The scarcity of archaeological roots and tubers is partly due to problems in preservation. Soft tissued roots and tubers tend to have a high water or oil content which, during charring, often volatilises and distorts the tissue, sometimes reducing organs into fragments or destroying them completely. The fragmentary nature of these remains makes identification difficult especially since they are often not recognised as tuber or root material. Parenchymateous storage tissues, if they are not preserved whole, can easily be mistaken for wood charcoal or categorised as indeterminate or damaged plant remains on initial examination. New techniques and identification criteria based on microscopic anatomical features provided by Hather (1991, 1993, 2000) has succeed in expanding research into roots and tubers from archaeological sites. Where gross morphological characteristics are preserved, root and tuber fragments are more visible in the archaeobotanical record and easier to identify. However, the lack of comprehensive identification criteria restricts the level of identifications possible at present. A recent survey of archaeobotanical studies of UK sites determined that only 40% of root and tubers found were able to be identified to genera. The remainder were either categorised as indeterminate or to family level (Thank you to Allen Hall for information from the Archaeobotanical Computer Database (ABCD)).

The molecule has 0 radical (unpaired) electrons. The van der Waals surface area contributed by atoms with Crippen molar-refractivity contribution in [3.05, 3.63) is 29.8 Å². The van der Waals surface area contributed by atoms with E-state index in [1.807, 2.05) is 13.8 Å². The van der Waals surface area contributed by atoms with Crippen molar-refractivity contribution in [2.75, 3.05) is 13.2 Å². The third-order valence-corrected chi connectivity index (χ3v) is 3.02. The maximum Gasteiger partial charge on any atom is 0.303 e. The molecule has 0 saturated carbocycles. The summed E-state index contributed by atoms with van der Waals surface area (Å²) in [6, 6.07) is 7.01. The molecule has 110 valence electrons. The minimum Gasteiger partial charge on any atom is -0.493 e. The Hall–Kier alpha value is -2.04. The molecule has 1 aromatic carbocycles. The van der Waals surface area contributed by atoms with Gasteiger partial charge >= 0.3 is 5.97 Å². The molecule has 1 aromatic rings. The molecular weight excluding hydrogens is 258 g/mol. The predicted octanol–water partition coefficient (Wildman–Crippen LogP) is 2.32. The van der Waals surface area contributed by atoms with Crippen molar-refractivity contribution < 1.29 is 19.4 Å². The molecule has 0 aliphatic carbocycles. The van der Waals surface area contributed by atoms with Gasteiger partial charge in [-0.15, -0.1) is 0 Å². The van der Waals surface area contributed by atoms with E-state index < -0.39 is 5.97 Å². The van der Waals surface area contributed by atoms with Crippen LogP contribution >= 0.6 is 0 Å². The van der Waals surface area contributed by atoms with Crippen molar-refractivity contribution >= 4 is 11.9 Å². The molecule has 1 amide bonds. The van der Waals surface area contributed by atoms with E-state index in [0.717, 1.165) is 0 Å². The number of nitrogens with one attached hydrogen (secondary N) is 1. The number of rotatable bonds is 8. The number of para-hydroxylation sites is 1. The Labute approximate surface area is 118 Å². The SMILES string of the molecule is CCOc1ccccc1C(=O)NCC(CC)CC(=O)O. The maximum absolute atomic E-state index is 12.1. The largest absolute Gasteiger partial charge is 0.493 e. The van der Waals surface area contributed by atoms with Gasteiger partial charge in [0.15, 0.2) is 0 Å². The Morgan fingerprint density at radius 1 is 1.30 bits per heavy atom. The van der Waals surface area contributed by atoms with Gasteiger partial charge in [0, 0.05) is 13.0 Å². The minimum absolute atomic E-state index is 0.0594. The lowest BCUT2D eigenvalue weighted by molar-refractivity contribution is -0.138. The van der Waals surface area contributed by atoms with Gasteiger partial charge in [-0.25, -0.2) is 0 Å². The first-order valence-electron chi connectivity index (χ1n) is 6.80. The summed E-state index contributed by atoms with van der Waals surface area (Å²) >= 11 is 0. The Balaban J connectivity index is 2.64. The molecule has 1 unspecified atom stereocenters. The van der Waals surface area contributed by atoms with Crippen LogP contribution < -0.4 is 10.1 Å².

This tutorial therefore aims to further publicise roots and tubers in archaeobotany and assist with the identification of root and tuber remains, particularly focusing on organ morphology and features.

Finds of Archaeological Roots and Tubers